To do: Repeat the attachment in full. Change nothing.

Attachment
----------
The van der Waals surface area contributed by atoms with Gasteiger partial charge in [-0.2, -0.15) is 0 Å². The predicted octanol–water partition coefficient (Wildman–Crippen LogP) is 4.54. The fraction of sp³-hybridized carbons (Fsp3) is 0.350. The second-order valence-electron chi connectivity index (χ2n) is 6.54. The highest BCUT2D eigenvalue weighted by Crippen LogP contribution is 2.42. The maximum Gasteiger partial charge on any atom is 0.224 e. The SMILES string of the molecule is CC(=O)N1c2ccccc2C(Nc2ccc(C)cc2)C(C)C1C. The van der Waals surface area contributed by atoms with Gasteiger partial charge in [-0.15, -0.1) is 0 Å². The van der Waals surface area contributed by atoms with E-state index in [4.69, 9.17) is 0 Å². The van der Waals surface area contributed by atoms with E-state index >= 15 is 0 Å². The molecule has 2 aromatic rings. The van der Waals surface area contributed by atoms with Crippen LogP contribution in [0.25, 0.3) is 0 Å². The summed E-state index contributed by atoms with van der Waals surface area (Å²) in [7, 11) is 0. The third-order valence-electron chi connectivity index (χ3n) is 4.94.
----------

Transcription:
The van der Waals surface area contributed by atoms with Gasteiger partial charge in [-0.2, -0.15) is 0 Å². The predicted octanol–water partition coefficient (Wildman–Crippen LogP) is 4.54. The fraction of sp³-hybridized carbons (Fsp3) is 0.350. The second-order valence-electron chi connectivity index (χ2n) is 6.54. The highest BCUT2D eigenvalue weighted by Crippen LogP contribution is 2.42. The maximum Gasteiger partial charge on any atom is 0.224 e. The SMILES string of the molecule is CC(=O)N1c2ccccc2C(Nc2ccc(C)cc2)C(C)C1C. The van der Waals surface area contributed by atoms with Gasteiger partial charge in [-0.15, -0.1) is 0 Å². The van der Waals surface area contributed by atoms with E-state index in [4.69, 9.17) is 0 Å². The van der Waals surface area contributed by atoms with E-state index >= 15 is 0 Å². The molecule has 2 aromatic rings. The van der Waals surface area contributed by atoms with Crippen LogP contribution in [0.25, 0.3) is 0 Å². The summed E-state index contributed by atoms with van der Waals surface area (Å²) in [7, 11) is 0. The third-order valence-electron chi connectivity index (χ3n) is 4.94.